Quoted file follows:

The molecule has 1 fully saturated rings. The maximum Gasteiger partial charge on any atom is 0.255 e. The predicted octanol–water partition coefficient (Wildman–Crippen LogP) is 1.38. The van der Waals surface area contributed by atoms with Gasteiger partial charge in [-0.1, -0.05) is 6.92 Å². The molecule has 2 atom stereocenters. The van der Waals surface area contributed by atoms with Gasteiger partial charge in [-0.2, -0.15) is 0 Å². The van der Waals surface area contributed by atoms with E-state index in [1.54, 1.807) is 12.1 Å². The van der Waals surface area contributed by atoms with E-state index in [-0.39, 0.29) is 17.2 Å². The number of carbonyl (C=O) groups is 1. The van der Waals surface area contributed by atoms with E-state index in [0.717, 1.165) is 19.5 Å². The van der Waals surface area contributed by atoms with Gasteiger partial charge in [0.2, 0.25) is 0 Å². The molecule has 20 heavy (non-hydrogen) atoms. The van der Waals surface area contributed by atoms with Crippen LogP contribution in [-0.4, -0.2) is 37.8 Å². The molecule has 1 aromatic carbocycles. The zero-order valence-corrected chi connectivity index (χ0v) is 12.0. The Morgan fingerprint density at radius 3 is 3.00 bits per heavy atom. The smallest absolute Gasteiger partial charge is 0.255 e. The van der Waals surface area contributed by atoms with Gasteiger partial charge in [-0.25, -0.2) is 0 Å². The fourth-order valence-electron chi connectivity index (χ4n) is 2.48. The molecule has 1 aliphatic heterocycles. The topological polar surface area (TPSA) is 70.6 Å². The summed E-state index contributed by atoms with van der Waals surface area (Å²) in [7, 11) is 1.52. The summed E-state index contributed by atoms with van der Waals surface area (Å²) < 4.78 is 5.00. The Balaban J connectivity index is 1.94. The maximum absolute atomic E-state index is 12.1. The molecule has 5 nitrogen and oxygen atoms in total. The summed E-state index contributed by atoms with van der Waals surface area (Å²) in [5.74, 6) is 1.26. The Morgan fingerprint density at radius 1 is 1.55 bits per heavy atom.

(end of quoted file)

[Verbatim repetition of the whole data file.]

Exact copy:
The molecule has 1 fully saturated rings. The maximum Gasteiger partial charge on any atom is 0.255 e. The predicted octanol–water partition coefficient (Wildman–Crippen LogP) is 1.38. The van der Waals surface area contributed by atoms with Gasteiger partial charge in [-0.1, -0.05) is 6.92 Å². The molecule has 2 atom stereocenters. The van der Waals surface area contributed by atoms with Gasteiger partial charge in [-0.2, -0.15) is 0 Å². The van der Waals surface area contributed by atoms with E-state index in [1.54, 1.807) is 12.1 Å². The van der Waals surface area contributed by atoms with E-state index in [-0.39, 0.29) is 17.2 Å². The number of carbonyl (C=O) groups is 1. The van der Waals surface area contributed by atoms with E-state index in [0.717, 1.165) is 19.5 Å². The van der Waals surface area contributed by atoms with Gasteiger partial charge in [0.2, 0.25) is 0 Å². The molecule has 20 heavy (non-hydrogen) atoms. The van der Waals surface area contributed by atoms with Crippen LogP contribution in [-0.4, -0.2) is 37.8 Å². The molecule has 1 aromatic carbocycles. The zero-order valence-corrected chi connectivity index (χ0v) is 12.0. The Morgan fingerprint density at radius 3 is 3.00 bits per heavy atom. The smallest absolute Gasteiger partial charge is 0.255 e. The van der Waals surface area contributed by atoms with Gasteiger partial charge in [-0.25, -0.2) is 0 Å². The fourth-order valence-electron chi connectivity index (χ4n) is 2.48. The molecule has 1 aliphatic heterocycles. The topological polar surface area (TPSA) is 70.6 Å². The summed E-state index contributed by atoms with van der Waals surface area (Å²) in [7, 11) is 1.52. The summed E-state index contributed by atoms with van der Waals surface area (Å²) < 4.78 is 5.00. The Balaban J connectivity index is 1.94. The maximum absolute atomic E-state index is 12.1. The molecule has 5 nitrogen and oxygen atoms in total. The summed E-state index contributed by atoms with van der Waals surface area (Å²) in [5.74, 6) is 1.26. The Morgan fingerprint density at radius 1 is 1.55 bits per heavy atom.